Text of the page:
“I was impressed back then and I am even more impressed now,” said Stennett. “I’ve been here to actually see what they do to help people.
“They not only have a significant impact on the lives of the people they serve, but they have a major impact on this community, as well. They have been a boost to the economy.
“I know they will respond to meet whatever challenges may come up in the future.”
Andy Dial, president of the Jones County Board of supervisors, said that although state officials have been aware of the DOJ investigation for years, it doesn’t erase the fear and uncertainty everyone is feeling at this point.
Dial gives kudos to the ESS administration and staff for their handling of what is “indeed a tough situation.”
“The job they are doing at the state school is commendable,” he said. “Ellisville State School is a viable institution in this community. It’s been an asset to Jones County and other counties as well.
“Families from all over the state have people at the state school,” he said. “It also employees numerous people from Jones County and other places.”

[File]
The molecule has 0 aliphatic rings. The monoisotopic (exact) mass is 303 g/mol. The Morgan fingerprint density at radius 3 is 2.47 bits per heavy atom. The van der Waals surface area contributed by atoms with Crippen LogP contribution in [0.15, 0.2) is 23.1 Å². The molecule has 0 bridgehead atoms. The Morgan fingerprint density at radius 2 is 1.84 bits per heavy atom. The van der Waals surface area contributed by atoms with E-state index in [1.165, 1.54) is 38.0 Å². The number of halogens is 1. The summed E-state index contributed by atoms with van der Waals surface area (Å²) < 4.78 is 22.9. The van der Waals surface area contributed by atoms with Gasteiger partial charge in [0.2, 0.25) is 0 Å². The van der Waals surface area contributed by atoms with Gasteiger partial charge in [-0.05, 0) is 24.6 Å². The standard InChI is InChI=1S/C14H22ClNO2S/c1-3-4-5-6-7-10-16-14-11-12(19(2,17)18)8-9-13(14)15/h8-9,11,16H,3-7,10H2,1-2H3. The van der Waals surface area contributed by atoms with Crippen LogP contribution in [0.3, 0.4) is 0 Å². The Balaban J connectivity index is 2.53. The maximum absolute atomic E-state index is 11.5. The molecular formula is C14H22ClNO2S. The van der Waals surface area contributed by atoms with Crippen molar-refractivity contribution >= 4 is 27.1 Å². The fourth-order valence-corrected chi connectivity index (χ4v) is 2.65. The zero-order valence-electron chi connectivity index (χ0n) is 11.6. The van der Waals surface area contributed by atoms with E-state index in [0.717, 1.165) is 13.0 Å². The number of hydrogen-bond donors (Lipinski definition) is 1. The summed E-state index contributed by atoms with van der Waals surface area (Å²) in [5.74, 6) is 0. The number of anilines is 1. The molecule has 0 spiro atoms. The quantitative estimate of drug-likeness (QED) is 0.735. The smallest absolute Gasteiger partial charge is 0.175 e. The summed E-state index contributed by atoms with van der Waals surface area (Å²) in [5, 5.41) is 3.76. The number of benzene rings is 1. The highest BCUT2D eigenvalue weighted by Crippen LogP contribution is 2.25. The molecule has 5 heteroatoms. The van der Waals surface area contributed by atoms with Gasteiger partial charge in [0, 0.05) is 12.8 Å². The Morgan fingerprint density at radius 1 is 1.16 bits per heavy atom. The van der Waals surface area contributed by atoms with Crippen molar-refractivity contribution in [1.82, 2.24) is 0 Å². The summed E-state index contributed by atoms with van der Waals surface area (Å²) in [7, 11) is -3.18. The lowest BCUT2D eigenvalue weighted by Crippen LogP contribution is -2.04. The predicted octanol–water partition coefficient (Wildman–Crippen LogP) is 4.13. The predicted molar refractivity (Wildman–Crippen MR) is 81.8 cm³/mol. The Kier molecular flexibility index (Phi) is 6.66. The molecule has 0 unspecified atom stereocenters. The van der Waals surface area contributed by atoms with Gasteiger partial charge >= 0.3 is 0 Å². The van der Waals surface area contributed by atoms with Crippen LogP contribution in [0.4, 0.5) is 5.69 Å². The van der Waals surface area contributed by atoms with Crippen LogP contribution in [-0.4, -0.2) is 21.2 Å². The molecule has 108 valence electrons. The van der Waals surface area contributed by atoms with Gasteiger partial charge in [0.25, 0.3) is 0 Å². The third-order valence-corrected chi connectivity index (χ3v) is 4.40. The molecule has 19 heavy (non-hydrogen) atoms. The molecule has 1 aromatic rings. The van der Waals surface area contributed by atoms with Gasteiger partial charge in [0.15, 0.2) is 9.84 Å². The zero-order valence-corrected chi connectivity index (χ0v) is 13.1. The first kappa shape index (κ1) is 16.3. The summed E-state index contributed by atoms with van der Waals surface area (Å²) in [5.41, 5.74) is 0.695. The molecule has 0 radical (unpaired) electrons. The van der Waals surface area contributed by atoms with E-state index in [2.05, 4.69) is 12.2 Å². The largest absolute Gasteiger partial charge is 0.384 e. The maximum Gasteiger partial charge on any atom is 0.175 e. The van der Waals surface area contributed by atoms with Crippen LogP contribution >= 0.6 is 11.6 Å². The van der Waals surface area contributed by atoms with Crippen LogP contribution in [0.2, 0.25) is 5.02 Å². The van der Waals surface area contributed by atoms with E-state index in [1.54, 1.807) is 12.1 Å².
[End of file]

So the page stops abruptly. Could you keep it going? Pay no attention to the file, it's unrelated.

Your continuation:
Dial said when businesses like ESS have stood as a pillar in a community for so long, people tend to take them for granted.
“They’ve been around so long, you never think there is a possibility of them closing,” said Dial. “We want to see the state school continue to grow. It has helped provide healthcare and education for those people with mental and learning disabilities for years.
“I personally know a number of them who have gone on to get jobs in the community and become productive citizens.”
Ellisville State School opened its doors in January 1921. It provides comprehensive services to individuals with intellectual and developmental disabilities. It offers services to individuals in a residential setting and provides an array of programs and services in the community through the Community Services System.
Today ESS has a population of 437 on the main campus in Ellisville and serves more than 1,000 individuals in community based programs in 31 counties. Brett said the main campus has a residential capacity of 500.
“It is the goal of Ellisville State School to provide each individual with the appropriate services so that each will develop to the maximum of his or her potential,” said Brett. “Through treatment and training, it’s our desire to place each individual in his or her least restrictive environment.”
This goal is consistent with state and national policy regarding service programs for persons with intellectual and developmental disabilities.
Dial said he has one major concern. He doesn’t want those who are in need of help to end up on the streets or in somebody’s jail.
“These people need help and don’t need to be locked up in jail. They don’t need to be left out on the streets with no place to go either.
“I hope they can come up with something that’s good for all parties involved,” said Dial.